City open to development of woodlot, but process won't be easy, says Windsor mayor

Mayor Drew Dilkens says private property owners of the South Cameron woodlot must go through a series of legislative obstacles before they can propose a development plan to the city.

He says there may not be any possibility of development for the next 30 years

Mayor Drew Dilkens said it will not be easy for those private property owners to develop the South Cameron woodlot. (Amy Dodge/CBC)

Mayor Drew Dilkens said the city has no current plans to develop the South Cameron woodlot, but he's open to proposals if developers can overcome all the barriers.

The question was raised after the Canadian Parks and Wilderness Society released a report pushing for the federal government to protect 30 per cent of Canada's natural areas as opposed to its initial goal of 17 per cent, warning Canada's natural areas are headed for a state of emergency.

Back in February, Dilkens thanked the provincial government for removing a provincial wetland designation for nearly 50 acres of the woodlot, allowing private property owners to develop the land if they so choose.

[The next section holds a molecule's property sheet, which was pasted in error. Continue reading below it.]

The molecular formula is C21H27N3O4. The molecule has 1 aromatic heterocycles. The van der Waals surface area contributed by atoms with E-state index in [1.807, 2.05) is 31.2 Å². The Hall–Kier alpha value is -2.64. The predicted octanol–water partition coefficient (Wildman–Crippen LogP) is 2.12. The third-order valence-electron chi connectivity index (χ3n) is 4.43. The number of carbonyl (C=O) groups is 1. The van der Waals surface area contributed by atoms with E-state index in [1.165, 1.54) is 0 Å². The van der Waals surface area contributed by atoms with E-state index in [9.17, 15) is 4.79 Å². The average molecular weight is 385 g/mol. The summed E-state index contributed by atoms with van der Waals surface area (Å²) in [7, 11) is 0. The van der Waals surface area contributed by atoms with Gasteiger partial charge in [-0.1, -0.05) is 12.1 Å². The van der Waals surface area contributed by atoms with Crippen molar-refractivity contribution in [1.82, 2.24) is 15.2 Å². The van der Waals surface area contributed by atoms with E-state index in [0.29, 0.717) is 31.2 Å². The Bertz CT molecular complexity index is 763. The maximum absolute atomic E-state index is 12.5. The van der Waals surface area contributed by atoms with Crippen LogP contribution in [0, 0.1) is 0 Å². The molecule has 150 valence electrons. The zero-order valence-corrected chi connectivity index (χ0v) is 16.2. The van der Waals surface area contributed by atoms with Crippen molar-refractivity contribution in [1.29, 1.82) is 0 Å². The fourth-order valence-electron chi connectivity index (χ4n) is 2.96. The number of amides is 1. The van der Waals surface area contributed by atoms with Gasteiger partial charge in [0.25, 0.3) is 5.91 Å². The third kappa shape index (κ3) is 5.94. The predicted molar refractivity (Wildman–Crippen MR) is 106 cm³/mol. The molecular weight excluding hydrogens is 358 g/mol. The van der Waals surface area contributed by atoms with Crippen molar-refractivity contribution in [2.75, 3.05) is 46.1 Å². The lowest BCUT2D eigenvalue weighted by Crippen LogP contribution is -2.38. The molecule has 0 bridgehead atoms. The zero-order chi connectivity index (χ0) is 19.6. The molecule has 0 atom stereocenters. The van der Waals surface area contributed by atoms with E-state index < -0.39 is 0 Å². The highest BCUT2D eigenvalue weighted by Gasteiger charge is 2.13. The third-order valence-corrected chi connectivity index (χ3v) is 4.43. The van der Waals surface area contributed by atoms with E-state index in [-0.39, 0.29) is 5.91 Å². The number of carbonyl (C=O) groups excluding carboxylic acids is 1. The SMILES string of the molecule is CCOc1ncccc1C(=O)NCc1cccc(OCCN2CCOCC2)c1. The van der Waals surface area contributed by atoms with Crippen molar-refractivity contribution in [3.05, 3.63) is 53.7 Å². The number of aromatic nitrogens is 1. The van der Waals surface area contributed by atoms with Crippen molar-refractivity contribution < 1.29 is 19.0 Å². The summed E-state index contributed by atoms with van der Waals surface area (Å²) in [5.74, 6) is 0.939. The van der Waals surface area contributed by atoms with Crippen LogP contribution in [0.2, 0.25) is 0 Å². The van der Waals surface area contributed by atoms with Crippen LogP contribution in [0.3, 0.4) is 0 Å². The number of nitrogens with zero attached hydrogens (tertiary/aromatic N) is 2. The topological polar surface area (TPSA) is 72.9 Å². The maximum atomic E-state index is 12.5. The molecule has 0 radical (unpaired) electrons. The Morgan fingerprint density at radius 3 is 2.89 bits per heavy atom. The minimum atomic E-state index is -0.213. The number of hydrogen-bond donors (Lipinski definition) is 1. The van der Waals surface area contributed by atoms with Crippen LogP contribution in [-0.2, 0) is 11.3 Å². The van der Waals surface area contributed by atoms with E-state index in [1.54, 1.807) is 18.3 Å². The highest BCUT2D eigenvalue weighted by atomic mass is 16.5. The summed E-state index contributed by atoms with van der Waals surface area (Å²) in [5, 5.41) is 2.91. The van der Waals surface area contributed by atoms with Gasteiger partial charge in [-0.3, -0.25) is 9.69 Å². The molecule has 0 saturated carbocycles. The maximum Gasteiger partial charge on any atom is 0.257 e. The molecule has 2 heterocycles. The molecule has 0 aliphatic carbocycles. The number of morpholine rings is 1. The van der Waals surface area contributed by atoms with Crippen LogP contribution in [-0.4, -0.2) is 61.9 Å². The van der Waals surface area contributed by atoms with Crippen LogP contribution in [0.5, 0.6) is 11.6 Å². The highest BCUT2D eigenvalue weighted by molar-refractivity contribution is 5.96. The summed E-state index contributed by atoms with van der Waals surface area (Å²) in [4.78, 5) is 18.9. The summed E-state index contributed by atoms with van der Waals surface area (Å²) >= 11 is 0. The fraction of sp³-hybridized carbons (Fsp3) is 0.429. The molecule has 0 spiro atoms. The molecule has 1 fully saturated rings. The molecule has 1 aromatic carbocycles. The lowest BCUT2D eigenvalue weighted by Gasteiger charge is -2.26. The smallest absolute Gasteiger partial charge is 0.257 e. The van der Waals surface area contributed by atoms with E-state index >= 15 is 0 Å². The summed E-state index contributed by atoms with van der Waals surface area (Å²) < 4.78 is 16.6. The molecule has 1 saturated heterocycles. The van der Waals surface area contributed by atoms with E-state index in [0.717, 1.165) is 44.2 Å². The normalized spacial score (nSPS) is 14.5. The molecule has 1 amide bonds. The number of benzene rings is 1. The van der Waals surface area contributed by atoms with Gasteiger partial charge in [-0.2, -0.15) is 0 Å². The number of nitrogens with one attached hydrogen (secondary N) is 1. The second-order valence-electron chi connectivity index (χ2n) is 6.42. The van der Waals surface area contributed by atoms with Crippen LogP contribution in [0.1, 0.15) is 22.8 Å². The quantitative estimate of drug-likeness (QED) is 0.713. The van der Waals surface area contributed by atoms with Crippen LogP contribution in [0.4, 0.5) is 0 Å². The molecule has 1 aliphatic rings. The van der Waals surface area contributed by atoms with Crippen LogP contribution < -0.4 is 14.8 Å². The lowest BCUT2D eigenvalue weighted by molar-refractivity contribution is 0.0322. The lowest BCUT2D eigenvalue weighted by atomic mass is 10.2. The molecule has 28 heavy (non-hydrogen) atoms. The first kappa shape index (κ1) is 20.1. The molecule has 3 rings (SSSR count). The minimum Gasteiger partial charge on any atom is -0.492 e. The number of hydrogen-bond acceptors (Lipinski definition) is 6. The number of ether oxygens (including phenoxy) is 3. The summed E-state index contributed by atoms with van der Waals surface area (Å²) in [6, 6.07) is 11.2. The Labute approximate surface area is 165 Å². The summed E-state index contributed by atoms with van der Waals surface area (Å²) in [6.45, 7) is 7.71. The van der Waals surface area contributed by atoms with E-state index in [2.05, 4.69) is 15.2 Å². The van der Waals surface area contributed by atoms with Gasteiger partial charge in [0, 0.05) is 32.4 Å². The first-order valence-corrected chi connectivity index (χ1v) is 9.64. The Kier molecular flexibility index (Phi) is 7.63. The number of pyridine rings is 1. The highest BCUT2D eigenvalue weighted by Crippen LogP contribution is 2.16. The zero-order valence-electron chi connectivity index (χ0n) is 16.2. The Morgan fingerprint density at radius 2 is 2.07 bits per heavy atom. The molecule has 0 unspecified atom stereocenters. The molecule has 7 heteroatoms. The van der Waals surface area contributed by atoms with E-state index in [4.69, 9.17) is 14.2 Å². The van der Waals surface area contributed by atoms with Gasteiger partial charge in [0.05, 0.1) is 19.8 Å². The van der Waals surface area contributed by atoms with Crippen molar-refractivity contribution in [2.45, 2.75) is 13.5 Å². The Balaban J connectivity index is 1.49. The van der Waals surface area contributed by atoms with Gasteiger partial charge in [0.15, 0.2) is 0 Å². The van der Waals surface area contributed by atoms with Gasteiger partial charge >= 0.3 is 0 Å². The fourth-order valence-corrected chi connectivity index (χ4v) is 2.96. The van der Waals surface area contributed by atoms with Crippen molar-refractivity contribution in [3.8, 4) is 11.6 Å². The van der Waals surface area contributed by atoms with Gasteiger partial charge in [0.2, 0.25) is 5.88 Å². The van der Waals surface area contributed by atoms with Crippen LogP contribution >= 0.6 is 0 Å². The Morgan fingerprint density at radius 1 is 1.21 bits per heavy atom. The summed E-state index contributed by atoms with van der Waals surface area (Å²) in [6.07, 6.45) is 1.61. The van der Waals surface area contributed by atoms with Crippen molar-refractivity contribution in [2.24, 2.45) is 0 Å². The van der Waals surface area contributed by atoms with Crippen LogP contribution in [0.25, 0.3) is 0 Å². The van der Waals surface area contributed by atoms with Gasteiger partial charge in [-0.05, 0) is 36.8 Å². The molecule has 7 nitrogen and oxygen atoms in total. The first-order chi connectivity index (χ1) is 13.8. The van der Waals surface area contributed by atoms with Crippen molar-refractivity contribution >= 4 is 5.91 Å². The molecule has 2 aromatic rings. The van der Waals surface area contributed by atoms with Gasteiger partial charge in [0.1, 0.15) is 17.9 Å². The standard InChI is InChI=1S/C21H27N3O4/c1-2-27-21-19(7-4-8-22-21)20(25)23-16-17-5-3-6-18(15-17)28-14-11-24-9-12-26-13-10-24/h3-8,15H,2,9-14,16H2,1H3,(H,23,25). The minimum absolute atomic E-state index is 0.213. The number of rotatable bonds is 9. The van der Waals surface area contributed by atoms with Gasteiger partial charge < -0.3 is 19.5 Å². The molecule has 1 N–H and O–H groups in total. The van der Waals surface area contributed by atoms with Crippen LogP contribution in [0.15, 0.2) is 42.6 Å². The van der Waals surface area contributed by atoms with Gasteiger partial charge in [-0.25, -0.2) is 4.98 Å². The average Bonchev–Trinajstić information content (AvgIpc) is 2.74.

He clarified his stance on what became a contentious issue, saying all he wanted was to see fair treatment of private property owners and for everyone to go through the legal process.

Councillor Jim Morrison said he supports development in the city, but not in the woodlot. (Tahmina Aziz/CBC)

Dilkens said the process for development will not be easy.

"They will have to go through ERCA. They will have to go through Species at Risk legislation. There are a number of hoops that any private property owner there will have to go through," said Dilkens.

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Coun. Jim Morrison, whose ward includes the site, has been vocal about preserving the woodlot since the designation was lifted.

"We have a strategic plan in place that the council approved and one of the key strategies is to increase tree coverage in our city," said Morrison. "The first thing we have to do is stop cutting down any trees."

More tree coverage

Morrison said he supports development in other parts of the city, as long as the land doesn't have any tree coverage, adding trees provide many benefits including shade and homes for species.

In relation to the portion of the woodlot in which the city owns, Dilkens said he doesn't see it being developed any time soon.

"We own a significant part of that woodlot. It's under city ownership. It will remain in a natural state in perpetuity. The city has no plans to develop it nor would we ever," said Dilkens.

"As long as I'm here, we would never develop a part of the woodlot that we own."

with files from Tahmina Aziz and Amy Dodge